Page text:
What they didn't check for was how many people were like you:

I always look for a contact named ME, HOME, MOM, WIFE, ICE, etc. so that I can find out who the phone belongs to and get it properly returned.

So this research is a bit spurious: in their analysis they make NO attempt to isolate cases of natural and innocent curiosity with cases of malicious intent, they just assume all access of the device was malicious. But looking at a passwords file may well have just been someone thinking "what kind of password does this guy use?", and not someone looking to steal their identity. If I find a phone, I am very curious to know what kind of horrible things might have happened to this person if a criminal had found this phone instead of me.

more than 2 years ago
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Data Breach Flaw Found In Gnome-terminal, Xfce Terminal and Terminator

Ramin_HAL9001 Re:The sky is blue! The sky is blue! (184 comments)

He is mounting "/dev/sdb1" to "/tmp". Most Linux systems mount the in-memory only "tmpfs" to "/tmp", so data written to it is in memory only. Unless the pages comprising "tmpfs" are swapped to disk, none of this information should ever even touch the hard disk. But the way he set it up, "/dev/sdb1" will capture all terminal data. Why would you even set it up this way to begin with? It's not the default setup.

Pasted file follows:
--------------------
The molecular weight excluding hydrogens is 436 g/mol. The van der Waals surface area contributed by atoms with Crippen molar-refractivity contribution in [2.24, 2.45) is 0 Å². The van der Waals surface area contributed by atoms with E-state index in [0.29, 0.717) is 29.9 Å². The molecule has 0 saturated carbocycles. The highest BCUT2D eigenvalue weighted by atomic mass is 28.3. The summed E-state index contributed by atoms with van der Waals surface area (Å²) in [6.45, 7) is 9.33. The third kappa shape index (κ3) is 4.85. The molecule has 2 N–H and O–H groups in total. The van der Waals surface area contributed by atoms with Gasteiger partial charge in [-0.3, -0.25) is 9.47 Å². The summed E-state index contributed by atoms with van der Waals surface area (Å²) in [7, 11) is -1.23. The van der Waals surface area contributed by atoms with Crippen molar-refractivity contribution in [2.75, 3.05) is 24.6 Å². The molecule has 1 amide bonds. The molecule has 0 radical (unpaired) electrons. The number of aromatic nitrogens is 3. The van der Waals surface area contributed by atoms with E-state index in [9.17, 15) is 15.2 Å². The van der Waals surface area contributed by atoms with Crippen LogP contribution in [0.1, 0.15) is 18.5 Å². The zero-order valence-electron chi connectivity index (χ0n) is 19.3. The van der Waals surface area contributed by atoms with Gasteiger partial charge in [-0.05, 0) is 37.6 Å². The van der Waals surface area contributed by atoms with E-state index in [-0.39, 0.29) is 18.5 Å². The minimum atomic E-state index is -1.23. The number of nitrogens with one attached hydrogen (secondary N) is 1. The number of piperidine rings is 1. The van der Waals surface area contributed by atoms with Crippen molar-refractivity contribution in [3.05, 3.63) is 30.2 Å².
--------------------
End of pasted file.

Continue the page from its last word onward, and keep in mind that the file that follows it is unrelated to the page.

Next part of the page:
This is pretty stupid. Not a security vunerability, just another thing to be careful of -- never mount a physical disk to "/tmp".

more than 2 years ago
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RIAA CEO Hopes SOPA Protests Were a "One-Time Thing"

Ramin_HAL9001 The first rule of PR is... (441 comments)

If someone exposes your dishonest scheme, lie, lie, lie, lie, and lie some more, repeat the same lies over and over again in every venue and on every news network so often that people start to think you are telling the truth. Accuse everyone else of being dishonest, accuse everyone else of conspiring against you, tell everyone who will listen, and if anyone who listens actually believes your lies, praise them for being fair and balanced.

The second rule of PR is...
lie, lie, lie, lie, and lie some more, repeat the same lies over and over again in every venue and on every news network so often that people start to think you are telling the truth. Accuse everyone else of being dishonest, accuse everyone else of conspiring against you, tell everyone who will listen, and if anyone who listens actually believes your lies, praise them for being fair and balanced.

more than 2 years ago
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Is It Time For Hacker Scouts?

Ramin_HAL9001 Re:Author must not know the kids of today too well (186 comments)

Mod parent up, please.

I think what you are trying to say is, it won't help the people who really need help? Anyway, you're a great writer, and this was an awesome post.

more than 2 years ago
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Is It Time For Hacker Scouts?

Ramin_HAL9001 Re:I was a "hacker" scout in 1994 (186 comments)

I'd give Explorers two thumbs up, except that I think they belong up the bigoted Boy Scouts of America's ass.